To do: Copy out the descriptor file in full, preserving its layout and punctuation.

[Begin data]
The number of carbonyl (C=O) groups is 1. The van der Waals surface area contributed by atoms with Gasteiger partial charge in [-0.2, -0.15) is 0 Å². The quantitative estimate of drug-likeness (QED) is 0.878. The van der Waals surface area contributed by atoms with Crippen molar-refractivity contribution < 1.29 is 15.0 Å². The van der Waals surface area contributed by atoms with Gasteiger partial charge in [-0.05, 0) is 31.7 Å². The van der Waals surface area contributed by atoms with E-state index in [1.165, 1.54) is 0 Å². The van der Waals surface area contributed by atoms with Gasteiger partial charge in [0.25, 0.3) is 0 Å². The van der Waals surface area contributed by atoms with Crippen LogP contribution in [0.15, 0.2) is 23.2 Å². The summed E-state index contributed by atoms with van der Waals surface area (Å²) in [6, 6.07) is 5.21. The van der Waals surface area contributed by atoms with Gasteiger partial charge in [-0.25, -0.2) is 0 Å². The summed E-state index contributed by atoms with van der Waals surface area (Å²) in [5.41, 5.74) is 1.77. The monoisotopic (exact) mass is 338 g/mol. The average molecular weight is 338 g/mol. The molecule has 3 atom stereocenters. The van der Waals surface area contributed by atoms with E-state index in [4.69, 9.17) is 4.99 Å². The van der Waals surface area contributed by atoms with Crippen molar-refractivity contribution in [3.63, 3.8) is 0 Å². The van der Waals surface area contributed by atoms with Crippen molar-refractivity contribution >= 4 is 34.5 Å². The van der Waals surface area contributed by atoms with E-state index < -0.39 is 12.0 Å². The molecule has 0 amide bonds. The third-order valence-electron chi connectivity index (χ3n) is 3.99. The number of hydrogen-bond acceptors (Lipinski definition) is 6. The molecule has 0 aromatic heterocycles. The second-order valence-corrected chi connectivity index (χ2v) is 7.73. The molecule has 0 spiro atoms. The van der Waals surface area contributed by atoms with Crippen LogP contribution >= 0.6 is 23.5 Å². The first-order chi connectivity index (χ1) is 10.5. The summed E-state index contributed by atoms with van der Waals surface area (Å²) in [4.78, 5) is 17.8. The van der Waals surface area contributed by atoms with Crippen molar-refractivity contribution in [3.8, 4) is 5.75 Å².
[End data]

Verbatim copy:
The number of carbonyl (C=O) groups is 1. The van der Waals surface area contributed by atoms with Gasteiger partial charge in [-0.2, -0.15) is 0 Å². The quantitative estimate of drug-likeness (QED) is 0.878. The van der Waals surface area contributed by atoms with Crippen molar-refractivity contribution < 1.29 is 15.0 Å². The van der Waals surface area contributed by atoms with Gasteiger partial charge in [-0.05, 0) is 31.7 Å². The van der Waals surface area contributed by atoms with E-state index in [1.165, 1.54) is 0 Å². The van der Waals surface area contributed by atoms with Gasteiger partial charge in [0.25, 0.3) is 0 Å². The van der Waals surface area contributed by atoms with Crippen LogP contribution in [0.15, 0.2) is 23.2 Å². The summed E-state index contributed by atoms with van der Waals surface area (Å²) in [6, 6.07) is 5.21. The van der Waals surface area contributed by atoms with Gasteiger partial charge in [-0.25, -0.2) is 0 Å². The summed E-state index contributed by atoms with van der Waals surface area (Å²) in [5.41, 5.74) is 1.77. The monoisotopic (exact) mass is 338 g/mol. The average molecular weight is 338 g/mol. The molecule has 3 atom stereocenters. The van der Waals surface area contributed by atoms with E-state index in [4.69, 9.17) is 4.99 Å². The van der Waals surface area contributed by atoms with Crippen molar-refractivity contribution in [3.63, 3.8) is 0 Å². The van der Waals surface area contributed by atoms with Crippen molar-refractivity contribution >= 4 is 34.5 Å². The van der Waals surface area contributed by atoms with E-state index < -0.39 is 12.0 Å². The molecule has 0 amide bonds. The third-order valence-electron chi connectivity index (χ3n) is 3.99. The number of hydrogen-bond acceptors (Lipinski definition) is 6. The molecule has 0 aromatic heterocycles. The second-order valence-corrected chi connectivity index (χ2v) is 7.73. The molecule has 0 spiro atoms. The van der Waals surface area contributed by atoms with Crippen LogP contribution >= 0.6 is 23.5 Å². The first-order chi connectivity index (χ1) is 10.5. The summed E-state index contributed by atoms with van der Waals surface area (Å²) in [4.78, 5) is 17.8. The van der Waals surface area contributed by atoms with Crippen molar-refractivity contribution in [3.8, 4) is 5.75 Å².